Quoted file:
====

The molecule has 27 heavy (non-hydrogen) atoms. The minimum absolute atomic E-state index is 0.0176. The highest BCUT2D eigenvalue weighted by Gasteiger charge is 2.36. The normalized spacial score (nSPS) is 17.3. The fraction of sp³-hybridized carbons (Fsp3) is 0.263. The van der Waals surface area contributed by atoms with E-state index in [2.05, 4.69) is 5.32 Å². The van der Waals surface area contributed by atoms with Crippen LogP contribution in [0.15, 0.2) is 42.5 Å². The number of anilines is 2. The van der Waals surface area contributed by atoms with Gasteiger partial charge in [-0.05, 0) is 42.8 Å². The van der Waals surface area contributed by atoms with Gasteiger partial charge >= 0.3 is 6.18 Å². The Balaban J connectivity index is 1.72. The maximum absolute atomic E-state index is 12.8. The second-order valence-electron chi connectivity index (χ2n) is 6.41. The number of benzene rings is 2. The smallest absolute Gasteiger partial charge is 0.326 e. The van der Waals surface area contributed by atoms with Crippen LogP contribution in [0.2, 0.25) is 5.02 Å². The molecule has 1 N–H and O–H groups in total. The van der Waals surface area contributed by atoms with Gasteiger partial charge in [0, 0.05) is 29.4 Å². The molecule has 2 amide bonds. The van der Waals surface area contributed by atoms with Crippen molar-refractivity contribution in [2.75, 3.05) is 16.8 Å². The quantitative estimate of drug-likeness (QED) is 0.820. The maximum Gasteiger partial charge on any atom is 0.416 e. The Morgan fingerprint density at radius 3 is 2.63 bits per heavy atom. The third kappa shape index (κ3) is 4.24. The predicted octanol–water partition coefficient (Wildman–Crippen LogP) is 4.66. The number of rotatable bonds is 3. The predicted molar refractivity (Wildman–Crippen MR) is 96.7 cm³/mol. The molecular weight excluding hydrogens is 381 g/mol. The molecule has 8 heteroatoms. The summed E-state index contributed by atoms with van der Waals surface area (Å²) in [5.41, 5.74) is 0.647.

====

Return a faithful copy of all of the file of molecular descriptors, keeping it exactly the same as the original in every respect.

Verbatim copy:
The molecule has 27 heavy (non-hydrogen) atoms. The minimum absolute atomic E-state index is 0.0176. The highest BCUT2D eigenvalue weighted by Gasteiger charge is 2.36. The normalized spacial score (nSPS) is 17.3. The fraction of sp³-hybridized carbons (Fsp3) is 0.263. The van der Waals surface area contributed by atoms with E-state index in [2.05, 4.69) is 5.32 Å². The van der Waals surface area contributed by atoms with Crippen LogP contribution in [0.15, 0.2) is 42.5 Å². The number of anilines is 2. The van der Waals surface area contributed by atoms with Gasteiger partial charge in [-0.05, 0) is 42.8 Å². The van der Waals surface area contributed by atoms with Gasteiger partial charge >= 0.3 is 6.18 Å². The Balaban J connectivity index is 1.72. The maximum absolute atomic E-state index is 12.8. The second-order valence-electron chi connectivity index (χ2n) is 6.41. The number of benzene rings is 2. The smallest absolute Gasteiger partial charge is 0.326 e. The van der Waals surface area contributed by atoms with Crippen LogP contribution in [0.2, 0.25) is 5.02 Å². The molecule has 1 N–H and O–H groups in total. The van der Waals surface area contributed by atoms with Gasteiger partial charge in [0, 0.05) is 29.4 Å². The molecule has 2 amide bonds. The van der Waals surface area contributed by atoms with Crippen molar-refractivity contribution in [2.75, 3.05) is 16.8 Å². The quantitative estimate of drug-likeness (QED) is 0.820. The maximum Gasteiger partial charge on any atom is 0.416 e. The Morgan fingerprint density at radius 3 is 2.63 bits per heavy atom. The third kappa shape index (κ3) is 4.24. The predicted octanol–water partition coefficient (Wildman–Crippen LogP) is 4.66. The number of rotatable bonds is 3. The predicted molar refractivity (Wildman–Crippen MR) is 96.7 cm³/mol. The molecular weight excluding hydrogens is 381 g/mol. The molecule has 8 heteroatoms. The summed E-state index contributed by atoms with van der Waals surface area (Å²) in [5.41, 5.74) is 0.647.